Laemosaccus howdenae   sp. nov.  Hespenheide, Henry A., 2019, A Review of the Genus Laemosaccus Schönherr, 1826 (Coleoptera: Curculionidae: Mesoptiliinae) from Baja California and America North of Mexico: Diversity and Mimicry, The Coleopterists Bulletin (MIMICRY AND LAEMOSACCUS In an earlier paper (Hespenheide 1996), I presented the hypothesis that species of Laemosaccus of the L. nephele group with red humeral spots on the elytra were Batesian mimics of members of the Chrysomelidae in the subfamily Clytrinae. There is no evidence that Laemosaccus species are distasteful, and what is either L. nephele and / or L. obrieni have been reported as prey items of birds (Beal 1912). In Cave Creek Canyon, Cochise County, Arizona, 21 forms (species and “ subspecies ”) of Clytrinae were hypothesized to be the primary models of 22 species of mimics in the families Anthribidae (one species), Bruchidae (two species), Buprestidae (four species), Chrysomelidae, subfamily Cryptocephalinae (three species), Coccinellidae (six species), Curculionidae, subfamily Baridinae (one species), and Laemosaccus (five species). Of these, the coccinellids and the cryptocephaline chrysomelids are probably distasteful Mullerian co-mimics. Ecologically, the species of Laemosaccus co-occurred with their clytrine models on both desert legumes and canyon oaks, although more clytrine species occurred in the desert and more Laemosaccus species occurred in the canyons. Species of clytrines showing the mimetic pattern are common throughout Mexico (Bellamy 2003, who renamed the Mexican buprestid genus Acherusia Laporte and Gory, 1837 as Mimicoclytrina Bellamy to reflect their resemblance to clytrines), but decline in numbers of species and in the proportion of the clytrine fauna through Central America to Panama (Hespenheide 1996, fig. 2). Laemosaccus seems to follow a similar pattern. Mimicry is more common in large faunas, especially in wet tropical areas (Hespenheide 1986, 1995); because the largest clytrine fauna is in Mexico, the clytrine mimicry complex is also larger there (Hespenheide 1996). This complex has more members than I first enumerated and deserves further study. The evolution of mimicry produces resemblances between unrelated species (Laemosaccus and other putative mimics, with clytrines and perhaps other Chrysomelidae and Coccinellidae as models; see Hespenheide 1976, 1996) and selects against the divergence of related species. In Batesian mimicry - hypothesized to be the form of relationship between Laemosaccus and clytrines - the selection for precision of mimicry is stronger on the mimic (Laemosaccus), so that resemblances among them should be closer, regardless of ancestry. Close morphological resemblances based on ecology rather than ancestry may be termed mimetic homoplasy (Hespenheide 2005) and can make recognition of species difficult (as in Laemosaccus) or complicate phylogenetic analyses. I have speculated (Hespenheide 1996) that the sympatric “ subspecies ” of the clytrine models (Moldenke 1970) may in fact be reproductively isolated sibling species. It will be interesting to see whether or not genomic studies show the closeness of relationships among Laemosaccus species that the morphology suggests) 73 (4), pp. 905-939 : 927-928 927-928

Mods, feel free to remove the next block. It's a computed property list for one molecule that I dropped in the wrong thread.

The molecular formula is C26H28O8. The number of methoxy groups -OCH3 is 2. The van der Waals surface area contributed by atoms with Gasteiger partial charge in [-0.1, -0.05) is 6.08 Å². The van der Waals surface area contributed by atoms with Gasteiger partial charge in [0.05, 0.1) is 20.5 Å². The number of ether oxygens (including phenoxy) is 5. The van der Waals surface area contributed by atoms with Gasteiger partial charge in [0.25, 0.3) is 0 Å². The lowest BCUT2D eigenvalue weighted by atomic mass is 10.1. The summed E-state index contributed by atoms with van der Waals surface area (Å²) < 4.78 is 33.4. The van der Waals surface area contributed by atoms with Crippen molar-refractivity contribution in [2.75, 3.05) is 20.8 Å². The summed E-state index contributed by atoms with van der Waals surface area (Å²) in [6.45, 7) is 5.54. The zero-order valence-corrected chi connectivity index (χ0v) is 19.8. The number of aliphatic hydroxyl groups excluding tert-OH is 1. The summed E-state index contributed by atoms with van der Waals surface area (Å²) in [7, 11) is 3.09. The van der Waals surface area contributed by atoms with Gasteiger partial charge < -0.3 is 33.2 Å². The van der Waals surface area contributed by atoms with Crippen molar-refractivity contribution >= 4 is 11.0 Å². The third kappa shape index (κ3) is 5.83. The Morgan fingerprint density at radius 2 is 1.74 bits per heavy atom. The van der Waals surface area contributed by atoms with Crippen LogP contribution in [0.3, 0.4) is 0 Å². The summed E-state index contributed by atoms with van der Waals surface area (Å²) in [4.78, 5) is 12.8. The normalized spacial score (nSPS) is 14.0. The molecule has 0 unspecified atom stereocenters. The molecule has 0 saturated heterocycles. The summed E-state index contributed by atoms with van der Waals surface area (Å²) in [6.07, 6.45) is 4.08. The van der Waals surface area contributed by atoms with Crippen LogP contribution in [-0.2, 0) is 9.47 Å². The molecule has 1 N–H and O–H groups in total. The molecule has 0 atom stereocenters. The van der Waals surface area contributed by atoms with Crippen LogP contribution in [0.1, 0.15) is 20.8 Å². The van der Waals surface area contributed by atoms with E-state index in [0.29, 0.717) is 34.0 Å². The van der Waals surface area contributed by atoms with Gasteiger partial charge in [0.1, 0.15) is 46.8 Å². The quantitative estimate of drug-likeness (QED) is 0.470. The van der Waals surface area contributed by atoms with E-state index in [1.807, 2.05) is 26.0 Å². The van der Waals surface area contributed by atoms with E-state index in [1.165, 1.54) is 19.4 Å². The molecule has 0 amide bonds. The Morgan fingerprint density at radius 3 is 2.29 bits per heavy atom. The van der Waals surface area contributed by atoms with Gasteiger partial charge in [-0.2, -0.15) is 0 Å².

Laemosaccus browerorum   sp. nov.  Hespenheide, Henry A., 2019, A Review of the Genus Laemosaccus Schönherr, 1826 (Coleoptera: Curculionidae: Mesoptiliinae) from Baja California and America North of Mexico: Diversity and Mimicry, The Coleopterists Bulletin (MIMICRY AND LAEMOSACCUS In an earlier paper (Hespenheide 1996), I presented the hypothesis that species of Laemosaccus of the L. nephele group with red humeral spots on the elytra were Batesian mimics of members of the Chrysomelidae in the subfamily Clytrinae. There is no evidence that Laemosaccus species are distasteful, and what is either L. nephele and / or L. obrieni have been reported as prey items of birds (Beal 1912). In Cave Creek Canyon, Cochise County, Arizona, 21 forms (species and “ subspecies ”) of Clytrinae were hypothesized to be the primary models of 22 species of mimics in the families Anthribidae (one species), Bruchidae (two species), Buprestidae (four species), Chrysomelidae, subfamily Cryptocephalinae (three species), Coccinellidae (six species), Curculionidae, subfamily Baridinae (one species), and Laemosaccus (five species). Of these, the coccinellids and the cryptocephaline chrysomelids are probably distasteful Mullerian co-mimics. Ecologically, the species of Laemosaccus co-occurred with their clytrine models on both desert legumes and canyon oaks, although more clytrine species occurred in the desert and more Laemosaccus species occurred in the canyons. Species of clytrines showing the mimetic pattern are common throughout Mexico (Bellamy 2003, who renamed the Mexican buprestid genus Acherusia Laporte and Gory, 1837 as Mimicoclytrina Bellamy to reflect their resemblance to clytrines), but decline in numbers of species and in the proportion of the clytrine fauna through Central America to Panama (Hespenheide 1996, fig. 2). Laemosaccus seems to follow a similar pattern. Mimicry is more common in large faunas, especially in wet tropical areas (Hespenheide 1986, 1995); because the largest clytrine fauna is in Mexico, the clytrine mimicry complex is also larger there (Hespenheide 1996). This complex has more members than I first enumerated and deserves further study. The evolution of mimicry produces resemblances between unrelated species (Laemosaccus and other putative mimics, with clytrines and perhaps other Chrysomelidae and Coccinellidae as models; see Hespenheide 1976, 1996) and selects against the divergence of related species. In Batesian mimicry - hypothesized to be the form of relationship between Laemosaccus and clytrines - the selection for precision of mimicry is stronger on the mimic (Laemosaccus), so that resemblances among them should be closer, regardless of ancestry. Close morphological resemblances based on ecology rather than ancestry may be termed mimetic homoplasy (Hespenheide 2005) and can make recognition of species difficult (as in Laemosaccus) or complicate phylogenetic analyses. I have speculated (Hespenheide 1996) that the sympatric “ subspecies ” of the clytrine models (Moldenke 1970) may in fact be reproductively isolated sibling species. It will be interesting to see whether or not genomic studies show the closeness of relationships among Laemosaccus species that the morphology suggests) 73 (4), pp. 905-939 : 928-930 928-930